Ocean Sciences Editors' Highlights

What Causes Centennial Changes in the Indonesian Throughflow?

Transient long-term changes in the strength of the Indonesian Throughflow are unexpectedly linked to circulation changes in the remote high-latitude North Atlantic.

Source: Geophysical Research Letters


The Indonesian seas permit the only equatorial link between two major ocean basins, and so provides a pathway for inter-ocean exchange of mass, heat and freshwater between the Pacific and the Indian Oceans that plays a fundamental role in the coupled ocean and climate system.  In general, changes in the strength of this Indonesian Throughflow (ITF) are thought to be primarily driven by regional forcing related to winds and rainfall in the Indo-Pacific. However, Sun and Thompson [2020] show that, at least on centennial time scales, remote forcing in the high latitude North Atlantic is responsible for driving changes in the ITF.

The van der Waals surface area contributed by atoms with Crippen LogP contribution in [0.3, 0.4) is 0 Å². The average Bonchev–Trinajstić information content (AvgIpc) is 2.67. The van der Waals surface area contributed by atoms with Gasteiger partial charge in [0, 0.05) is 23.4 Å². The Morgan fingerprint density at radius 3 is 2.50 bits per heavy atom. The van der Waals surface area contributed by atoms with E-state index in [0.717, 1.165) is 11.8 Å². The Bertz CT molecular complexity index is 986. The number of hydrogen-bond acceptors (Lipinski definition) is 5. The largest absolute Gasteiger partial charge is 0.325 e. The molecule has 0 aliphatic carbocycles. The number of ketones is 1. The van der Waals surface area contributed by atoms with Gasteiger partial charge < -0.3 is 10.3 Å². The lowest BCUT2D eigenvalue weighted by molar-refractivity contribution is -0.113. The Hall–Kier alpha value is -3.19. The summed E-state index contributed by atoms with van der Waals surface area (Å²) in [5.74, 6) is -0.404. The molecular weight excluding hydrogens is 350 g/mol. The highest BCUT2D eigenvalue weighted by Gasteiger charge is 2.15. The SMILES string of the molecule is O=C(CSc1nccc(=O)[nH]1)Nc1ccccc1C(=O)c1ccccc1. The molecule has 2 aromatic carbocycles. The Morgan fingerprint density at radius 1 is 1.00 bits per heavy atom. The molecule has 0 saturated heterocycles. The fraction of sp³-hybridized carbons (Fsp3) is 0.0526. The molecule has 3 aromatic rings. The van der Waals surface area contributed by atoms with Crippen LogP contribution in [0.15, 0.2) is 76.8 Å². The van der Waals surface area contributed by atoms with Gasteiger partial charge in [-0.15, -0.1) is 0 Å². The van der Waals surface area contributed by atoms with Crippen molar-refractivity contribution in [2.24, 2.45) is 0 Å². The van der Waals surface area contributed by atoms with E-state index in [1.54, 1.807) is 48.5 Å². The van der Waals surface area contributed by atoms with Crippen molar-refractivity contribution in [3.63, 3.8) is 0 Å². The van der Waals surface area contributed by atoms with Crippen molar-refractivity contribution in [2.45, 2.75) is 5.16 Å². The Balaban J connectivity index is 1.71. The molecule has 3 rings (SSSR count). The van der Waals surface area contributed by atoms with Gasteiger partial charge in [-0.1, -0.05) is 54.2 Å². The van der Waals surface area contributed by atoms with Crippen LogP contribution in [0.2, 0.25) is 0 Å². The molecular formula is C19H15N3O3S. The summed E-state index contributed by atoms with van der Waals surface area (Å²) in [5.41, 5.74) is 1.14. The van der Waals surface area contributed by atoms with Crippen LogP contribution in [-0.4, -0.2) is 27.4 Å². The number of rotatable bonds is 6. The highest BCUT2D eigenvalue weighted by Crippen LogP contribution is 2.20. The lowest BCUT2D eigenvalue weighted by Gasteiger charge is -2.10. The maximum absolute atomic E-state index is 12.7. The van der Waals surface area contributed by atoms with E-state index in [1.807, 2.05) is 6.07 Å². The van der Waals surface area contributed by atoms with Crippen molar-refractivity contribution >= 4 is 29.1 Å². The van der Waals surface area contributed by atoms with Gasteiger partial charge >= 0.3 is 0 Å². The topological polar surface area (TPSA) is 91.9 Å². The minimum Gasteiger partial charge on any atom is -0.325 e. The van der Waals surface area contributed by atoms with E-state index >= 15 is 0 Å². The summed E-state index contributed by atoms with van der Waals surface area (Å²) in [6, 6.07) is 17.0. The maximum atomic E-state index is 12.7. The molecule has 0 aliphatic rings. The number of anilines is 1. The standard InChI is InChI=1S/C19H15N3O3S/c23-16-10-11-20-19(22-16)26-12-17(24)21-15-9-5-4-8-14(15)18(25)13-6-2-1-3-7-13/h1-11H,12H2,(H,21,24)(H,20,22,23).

Using idealized models and various coupled-climate models, the study finds that transient changes in the ITF and the Atlantic Meridional Overturning Circulation (AMOC) are dynamically linked (see figure). In particular, the projected centennial scale weakening of the ITF through enhanced greenhouse gas forcing in the 21st century is attributed to weakening of the AMOC that is transmitted via oceanic planetary waves. Hence, this teleconnection from the high-latitude North Atlantic could thus play a key role in regulating the future tropical climate system of the Indo-Pacific.

Citation: Sun, S., & Thompson, A. F. [2020]. Centennial changes in the Indonesian Throughflow connected to the Atlantic meridional overturning circulation: The ocean’s transient conveyor belt. Geophysical Research Letters, 47, e2020GL090615. https://doi.org/10.1029/2020GL090615  

―Janet Sprintall, Editor, Geophysical Research Letters

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